Retrospective Study
Copyright ©The Author(s) 2017. Published by Baishideng Publishing Group Inc. All rights reserved.
World J Gastrointest Endosc. Sep 16, 2017; 9(9): 480-485
Published online Sep 16, 2017. doi: 10.4253/wjge.v9.i9.480
Efficacy and safety of liquid nitrogen cryotherapy for treatment of Barrett’s esophagus
Kristen Suchniak-Mussari, Charles E Dye, Matthew T Moyer, Abraham Mathew, Thomas J McGarrity, Eileen M Gagliardi, Jennifer L Maranki, John M Levenick
Kristen Suchniak-Mussari, Department of Gastroenterology, Allegheny General Hospital, Pittsburgh, PA 15212, United States
Charles E Dye, Matthew T Moyer, Abraham Mathew, Thomas J McGarrity, Eileen M Gagliardi, Jennifer L Maranki, John M Levenick, Section of Gastroenterology and Hepatology, Penn State Hershey Medical Center, Hershey, PA 17033, United States
Author contributions: Suchniak-Mussari K and Levenick JM designed the research; Suchniak-Mussari K performed the data acquisition, primary analysis, and wrote the paper; Dye CE, Moyer MT, Mathew A, McGarrity TJ, Gagliardi EM and Levenick JM analyzed the data and edited the paper; all the authors contributed to this article.
Institutional review board statement: The study was reviewed and approved by the Penn State Hershey Medical Center Institutional Review Board.
Conflict-of-interest statement: No potential conflicts of interest relevant to this article were reported.
Data sharing statement: No additional data are available.
Open-Access: This article is an open-access article which was selected by an in-house editor and fully peer-reviewed by external reviewers. It is distributed in accordance with the Creative Commons Attribution Non Commercial (CC BY-NC 4.0) license, which permits others to distribute, remix, adapt, build upon this work non-commercially, and license their derivative works on different terms, provided the original work is properly cited and the use is non-commercial. See:
Correspondence to: John M Levenick, MD, Assistant Professor of Medicine, Section of Gastroenterology and Hepatology, Penn State Hershey Medical Center, 500 University Drive, Hershey, PA 17033, United States.
Telephone: +1-717-5313832 Fax: +1-717-5316770
Received: February 10, 2017
Peer-review started: February 14, 2017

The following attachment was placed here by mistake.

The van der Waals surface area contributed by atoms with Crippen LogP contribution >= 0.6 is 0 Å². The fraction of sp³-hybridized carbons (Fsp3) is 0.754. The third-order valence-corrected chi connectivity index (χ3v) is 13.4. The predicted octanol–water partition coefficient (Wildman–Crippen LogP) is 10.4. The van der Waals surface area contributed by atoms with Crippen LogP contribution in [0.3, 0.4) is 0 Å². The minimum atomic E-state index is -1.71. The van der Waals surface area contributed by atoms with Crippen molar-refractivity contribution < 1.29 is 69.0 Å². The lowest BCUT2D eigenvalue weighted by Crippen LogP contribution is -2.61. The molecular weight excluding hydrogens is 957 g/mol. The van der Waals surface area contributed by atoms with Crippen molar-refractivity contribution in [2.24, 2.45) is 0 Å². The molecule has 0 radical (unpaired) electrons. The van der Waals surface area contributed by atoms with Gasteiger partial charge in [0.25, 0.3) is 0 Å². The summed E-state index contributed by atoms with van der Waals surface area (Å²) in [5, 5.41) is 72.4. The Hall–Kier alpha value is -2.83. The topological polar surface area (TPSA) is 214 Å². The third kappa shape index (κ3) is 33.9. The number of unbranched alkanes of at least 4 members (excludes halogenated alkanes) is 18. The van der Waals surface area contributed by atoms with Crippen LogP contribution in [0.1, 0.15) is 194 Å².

First decision: March 22, 2017
Revised: April 19, 2017
Accepted: May 22, 2017
Article in press: May 24, 2017
Published online: September 16, 2017

To evaluate the efficacy and safety of liquid nitrogen cryotherapy as a primary or rescue treatment for BE, with and without dysplasia, or intramucosal adenocarcinoma (IMC).


This was a retrospective, single-center study carried out in a tertiary care center including 45 patients with BE who was treatment-naïve or who had persistent intestinal metaplasia (IM), dysplasia, or IMC despite prior therapy. Barrett’s mucosa was resected via EMR when clinically appropriate, then patients underwent cryotherapy until eradication or until deemed to have failed treatment. Surveillance biopsies were taken at standard intervals.


From 2010 through 2014, 33 patients were studied regarding the efficacy of cryotherapy. Overall, 29 patients (88%) responded to cryotherapy, with 84% having complete regression of all dysplasia and cancer. Complete eradication of cancer and dysplasia was seen in 75% of subjects with IMC; the remaining two subjects did not respond to cryotherapy. Following cryotherapy, 15 patients with high-grade dysplasia (HGD) had 30% complete regression, 50% IM, and 7% low-grade dysplasia (LGD); one subject had persistent HGD. Complete eradication of dysplasia occurred in all 5 patients with LGD. In 5 patients with IM, complete regression occurred in 4, and IM persisted in one. In 136 cryotherapy sessions amongst 45 patients, adverse events included chest pain (1%), stricture (4%), and one gastrointestinal bleed in a patient on dual antiplatelet therapy who had previously undergone EMR.


Cryotherapy is an efficacious and safe treatment modality for Barrett’s esophagus with and without dysplasia or intramucosal adenocarcinoma.

Keywords: Barrett’s esophagus, Esophageal adenocarcinoma, TruFreeze, Liquid nitrogen cryotherapy, Radiofrequency ablation

Core tip: Liquid nitrogen based cryotherapy is efficacious as a treatment modality for Barrett’s esophagus, especially dysplastic Barrett’s esophagus, either as a first or second line therapy.